### Displaying Places on Google Maps

If you click the view command icon associated with our new place in the index view above, you'll see this:

We've customized the Gii-generated view page and added code to draw the Google Map using the Yii2 Google Maps extension.

Here's the View action in PlaceController.php:

Here's the getLocation method in the Place.php model. It fetches the location coordinates from the PlaceGPS table:

Here's a portion of the view file which renders the page. The left side consists of a standard Yii2 DetailView widget for now. The right side generates the code which draws the map:

The Google Places autocomplete feature is an incredibly fast and simple way for users to add meeting places. I'm using the Yii2 Google Places extension by 2amigOS.

In PlaceController.php, we'll add an action for Create_place_google:

The /frontend/views/place/create_place_google.php file will display the form and initialize the JavaScript needed to support autocomplete:

Developer Petra Barus provided a Google Places extension for Yii1.x. For this tutorial, I hand coded the basic support for Yii2. However, Barus was kind enough to release a Yii2 extension just a few days afterwards. I haven't yet integrated his code. Here's his latest Yii2 Google Places Autocomplete extension.

Here's the MapAsset bundle I'm creating for the associated JavaScript that will be needed:

Here's the _formPlaceGoogle.php form code:

There is a searchbox field which will accept the user's autocompletion input. There are also a variety of hidden fields which our JavaScript will load with the results from the Google Places service.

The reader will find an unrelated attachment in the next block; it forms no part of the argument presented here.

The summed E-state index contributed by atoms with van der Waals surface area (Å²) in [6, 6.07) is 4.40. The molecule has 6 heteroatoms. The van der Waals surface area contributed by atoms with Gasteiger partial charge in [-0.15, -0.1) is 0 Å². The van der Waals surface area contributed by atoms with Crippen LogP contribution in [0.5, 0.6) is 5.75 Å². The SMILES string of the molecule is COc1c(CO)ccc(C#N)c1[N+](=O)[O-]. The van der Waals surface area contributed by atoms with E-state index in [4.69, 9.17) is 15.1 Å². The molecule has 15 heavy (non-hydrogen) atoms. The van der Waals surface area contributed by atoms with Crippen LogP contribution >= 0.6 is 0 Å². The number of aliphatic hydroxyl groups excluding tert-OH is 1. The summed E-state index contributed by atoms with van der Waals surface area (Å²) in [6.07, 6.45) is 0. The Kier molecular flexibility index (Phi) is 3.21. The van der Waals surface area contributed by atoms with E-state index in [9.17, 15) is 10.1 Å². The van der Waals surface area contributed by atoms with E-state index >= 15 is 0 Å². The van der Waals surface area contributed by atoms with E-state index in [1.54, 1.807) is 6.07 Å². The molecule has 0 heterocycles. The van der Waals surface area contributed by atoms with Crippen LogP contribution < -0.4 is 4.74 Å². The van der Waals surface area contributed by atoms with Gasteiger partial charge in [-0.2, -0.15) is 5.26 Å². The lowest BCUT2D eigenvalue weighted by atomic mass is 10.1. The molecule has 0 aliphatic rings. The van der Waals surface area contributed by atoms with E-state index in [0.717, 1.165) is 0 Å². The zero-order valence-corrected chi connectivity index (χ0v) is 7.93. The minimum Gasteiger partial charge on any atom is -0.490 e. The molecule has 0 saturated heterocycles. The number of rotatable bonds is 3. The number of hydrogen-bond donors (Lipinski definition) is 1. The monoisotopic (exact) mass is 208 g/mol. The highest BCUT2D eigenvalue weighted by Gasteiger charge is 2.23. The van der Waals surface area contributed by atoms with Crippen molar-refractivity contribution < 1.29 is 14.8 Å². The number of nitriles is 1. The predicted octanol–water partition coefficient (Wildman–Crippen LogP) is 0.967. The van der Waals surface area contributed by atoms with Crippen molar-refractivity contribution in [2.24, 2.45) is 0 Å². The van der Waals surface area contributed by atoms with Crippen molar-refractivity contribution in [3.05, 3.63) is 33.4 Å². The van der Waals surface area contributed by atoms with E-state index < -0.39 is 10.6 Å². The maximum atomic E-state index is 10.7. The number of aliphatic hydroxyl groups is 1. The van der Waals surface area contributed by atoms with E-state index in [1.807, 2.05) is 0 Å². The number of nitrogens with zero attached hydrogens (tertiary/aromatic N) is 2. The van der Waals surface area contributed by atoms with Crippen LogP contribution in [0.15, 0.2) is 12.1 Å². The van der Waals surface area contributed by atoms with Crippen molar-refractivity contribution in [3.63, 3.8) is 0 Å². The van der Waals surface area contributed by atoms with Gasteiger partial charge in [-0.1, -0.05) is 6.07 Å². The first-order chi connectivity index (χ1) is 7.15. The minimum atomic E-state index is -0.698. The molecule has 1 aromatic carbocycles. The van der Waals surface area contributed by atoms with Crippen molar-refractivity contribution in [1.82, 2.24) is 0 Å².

Here is the create_place.js which accomplishes all the "magic":

The setupListeners() method links our searchbox field to the Google Places autocomplete service. When a place_changed event occurs, populateResult() is called to fill the hidden fields on the form with data from Google and load the map which is displayed in the right half of the form.

You can use the browser debugger to inspect the hidden fields after they've been filled in with form data via JavaScript. This data will be posted with the form on submission so we can add them to the Place database.

Here's the remaining element of the PlaceController Create_place_google save action:

It's quite similar to the Create_geo action. We have a separate Place.php model method to simplify the location data collection. Here's addGeometry():

#### Setting Geographic Boundary Filters for Autocomplete Search

The Places Autocomplete service also allows you to setup a geographic bounding rectangle to filter your search within. When the user begins to type, the autocomplete will only use places within ten miles of them. Since we haven't set up the user's current location as a session variable, I'm not implementing the bounding rectangle at the moment. But we can do this later. Here's an example of setupBounds():

The third way users can add places is by manually providing details and address information. When they submit the form, we'll try to look up the address and obtain the geolocation data, but it's okay if we can't find that. The manual approach will allow users to add places such as their house or an office which they may not want to associate with Google mapping data.

Here's what the form looks like:

Here's what the PlaceController.php submission action code looks like. We're using the 2Amigos Maps Geocoding client to look up the location from full_address. There are obviously a lot of improvements we can make to encourage the user to enter in the full address or perhaps lets them connect a Google Places location at a later date.

## What's Next?

The scope of this tutorial proved quite large. I wanted to show you various components involved in geolocation and map usage without skipping over too many elements of the coding process. So, obviously, there are a lot of shortcuts at the moment. In the next tutorial, we'll continue to refine Places within the overall system, focusing on user permissions, access controls, adding support for the user's favorite places, and other refinements.

Please feel free to post your questions and comments below. I'm especially interested if you have different approaches or additional ideas, or want to suggest topics for future tutorials. You can also reach me on Twitter @reifman or email me directly. Follow my Tuts+ instructor page to see future articles in this series.